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VIDEO REWIND : 'I Vitelloni' Remembers Tender and Callow Fellows

November 10, 1994|MARK CHALON SMITH

There's not much action in "I Vitelloni," one of Federico Fellini's earliest and finest films about coming of age in southern Italy.

In fact, the ever-present narrator tells us at one point that the only news worth reporting in the lives of the five young men at the center of Fellini's 1953 movie is this: "In the next few months, the most important things that happened were that Riccardo grew a mustache and Alberto grew sideburns, while Fausto shaved his mustache off."

Of course, that bit of info is pure irony, for in "I Vitelloni," Fellini is actually looking closely at what makes Riccardo (Riccardo Fellini, the director's brother), Alberto (Alberto Sordi), Fausto (Franco Fabrizi), Moraldo (Franco Interlenghi) and Leopoldo (Leopoldo Trieste) tick.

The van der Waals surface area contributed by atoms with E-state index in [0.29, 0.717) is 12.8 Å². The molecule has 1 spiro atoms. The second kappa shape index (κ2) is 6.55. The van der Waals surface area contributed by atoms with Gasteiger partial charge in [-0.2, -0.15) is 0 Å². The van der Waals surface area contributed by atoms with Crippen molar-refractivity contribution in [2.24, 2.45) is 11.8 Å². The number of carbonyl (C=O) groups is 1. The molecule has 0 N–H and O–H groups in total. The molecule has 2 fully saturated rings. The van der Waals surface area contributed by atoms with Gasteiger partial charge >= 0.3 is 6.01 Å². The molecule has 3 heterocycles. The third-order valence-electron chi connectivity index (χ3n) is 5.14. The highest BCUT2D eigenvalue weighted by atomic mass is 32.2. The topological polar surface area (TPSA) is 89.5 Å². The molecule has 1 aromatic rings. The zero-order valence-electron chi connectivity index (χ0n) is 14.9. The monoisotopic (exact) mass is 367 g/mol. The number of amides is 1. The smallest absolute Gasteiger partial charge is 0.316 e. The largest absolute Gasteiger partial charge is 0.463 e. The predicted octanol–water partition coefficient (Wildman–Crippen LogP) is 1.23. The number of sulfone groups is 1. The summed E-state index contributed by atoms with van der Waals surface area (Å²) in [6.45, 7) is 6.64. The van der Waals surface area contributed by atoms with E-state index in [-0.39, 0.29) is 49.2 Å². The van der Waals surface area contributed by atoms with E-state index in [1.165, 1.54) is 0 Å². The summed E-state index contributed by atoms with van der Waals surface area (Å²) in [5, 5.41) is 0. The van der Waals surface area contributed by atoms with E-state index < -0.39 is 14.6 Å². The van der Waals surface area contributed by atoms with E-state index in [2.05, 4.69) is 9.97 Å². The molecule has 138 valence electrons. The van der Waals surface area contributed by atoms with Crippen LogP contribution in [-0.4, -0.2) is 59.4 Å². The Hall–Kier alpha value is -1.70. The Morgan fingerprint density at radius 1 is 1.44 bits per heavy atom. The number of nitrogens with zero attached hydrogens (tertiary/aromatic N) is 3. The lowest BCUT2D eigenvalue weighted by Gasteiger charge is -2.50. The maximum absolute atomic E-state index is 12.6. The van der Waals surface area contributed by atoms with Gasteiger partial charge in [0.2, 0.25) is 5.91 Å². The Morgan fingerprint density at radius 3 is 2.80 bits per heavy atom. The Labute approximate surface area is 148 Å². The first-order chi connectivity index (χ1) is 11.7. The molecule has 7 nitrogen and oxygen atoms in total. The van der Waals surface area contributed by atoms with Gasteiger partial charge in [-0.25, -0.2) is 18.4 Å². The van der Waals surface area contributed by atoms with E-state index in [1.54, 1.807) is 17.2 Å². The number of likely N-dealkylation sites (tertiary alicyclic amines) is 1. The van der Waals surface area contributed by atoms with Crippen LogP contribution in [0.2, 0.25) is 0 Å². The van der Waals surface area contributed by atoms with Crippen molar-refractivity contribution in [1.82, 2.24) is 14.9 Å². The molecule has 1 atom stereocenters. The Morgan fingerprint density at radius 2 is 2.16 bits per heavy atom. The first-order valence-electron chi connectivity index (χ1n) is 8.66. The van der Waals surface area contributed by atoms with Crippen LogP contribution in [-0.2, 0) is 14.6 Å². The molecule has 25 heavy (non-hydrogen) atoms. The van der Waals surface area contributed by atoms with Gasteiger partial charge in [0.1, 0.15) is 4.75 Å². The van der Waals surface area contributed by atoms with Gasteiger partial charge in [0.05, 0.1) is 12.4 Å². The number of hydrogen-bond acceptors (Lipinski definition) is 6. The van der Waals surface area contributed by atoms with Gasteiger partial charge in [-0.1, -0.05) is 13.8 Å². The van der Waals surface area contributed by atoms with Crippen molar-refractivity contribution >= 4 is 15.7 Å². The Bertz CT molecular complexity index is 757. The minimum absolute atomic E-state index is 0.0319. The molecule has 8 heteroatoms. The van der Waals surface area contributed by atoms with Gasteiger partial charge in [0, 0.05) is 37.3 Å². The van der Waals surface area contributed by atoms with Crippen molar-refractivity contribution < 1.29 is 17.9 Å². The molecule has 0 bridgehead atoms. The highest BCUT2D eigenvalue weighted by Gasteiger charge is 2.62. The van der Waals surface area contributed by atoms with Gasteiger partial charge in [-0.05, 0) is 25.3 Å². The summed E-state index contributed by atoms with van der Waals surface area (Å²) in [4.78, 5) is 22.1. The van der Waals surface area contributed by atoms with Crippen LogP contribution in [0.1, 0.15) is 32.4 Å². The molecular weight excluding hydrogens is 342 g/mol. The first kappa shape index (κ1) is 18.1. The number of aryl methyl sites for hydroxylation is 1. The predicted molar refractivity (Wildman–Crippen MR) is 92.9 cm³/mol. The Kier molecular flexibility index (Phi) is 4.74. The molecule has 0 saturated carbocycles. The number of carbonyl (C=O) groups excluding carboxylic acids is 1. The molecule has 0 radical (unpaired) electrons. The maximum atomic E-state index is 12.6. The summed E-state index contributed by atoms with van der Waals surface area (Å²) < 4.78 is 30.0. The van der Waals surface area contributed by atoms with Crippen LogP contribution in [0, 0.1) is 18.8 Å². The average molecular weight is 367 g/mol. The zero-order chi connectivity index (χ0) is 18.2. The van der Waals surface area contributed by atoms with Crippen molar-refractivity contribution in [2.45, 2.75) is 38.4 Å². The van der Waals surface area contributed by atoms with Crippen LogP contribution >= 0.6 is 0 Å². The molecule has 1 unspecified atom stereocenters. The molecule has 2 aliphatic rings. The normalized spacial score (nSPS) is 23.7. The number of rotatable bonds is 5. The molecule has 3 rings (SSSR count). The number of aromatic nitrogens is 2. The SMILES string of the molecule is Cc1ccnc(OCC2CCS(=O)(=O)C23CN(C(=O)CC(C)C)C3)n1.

The picture, whose title loosely translates into "The Big Loafers," is an insightful and gently sarcastic take on men in perpetual adolescence--doing nothing out on the corner, chasing girls and avoiding as much responsibility as they can. They don't work, and you wonder if they'll ever grow up.

We first see them cruising down a town square. The narrator lets us know that Fausto is the group's "leader and spiritual guide," a snide crack, considering that the womanizing Fausto is, at the moment, trying to pick up a woman. Fausto eventually gets another girl pregnant and they have to marry, causing assorted complications. He still chases other women, though, often with his pals at his side.

The imagery is, as usual with Fellini, colorful and more than a little sexy. An especially wild scene at a carnival foreshadows Fellini's later fascination with anything circus-like. It also shows just how foolish these boys can be; the actors, although relatively inexperienced, are all first-rate at being callow.

But even when having fun with who they are, Fellini is rarely cruel. We go along with him in this casual dissection, realizing that they may all be a bit ridiculous, but they're also likable and genuine.

"I Vitelloni" (1953), directed by Federico Fellini, 104 minutes. Not rated.

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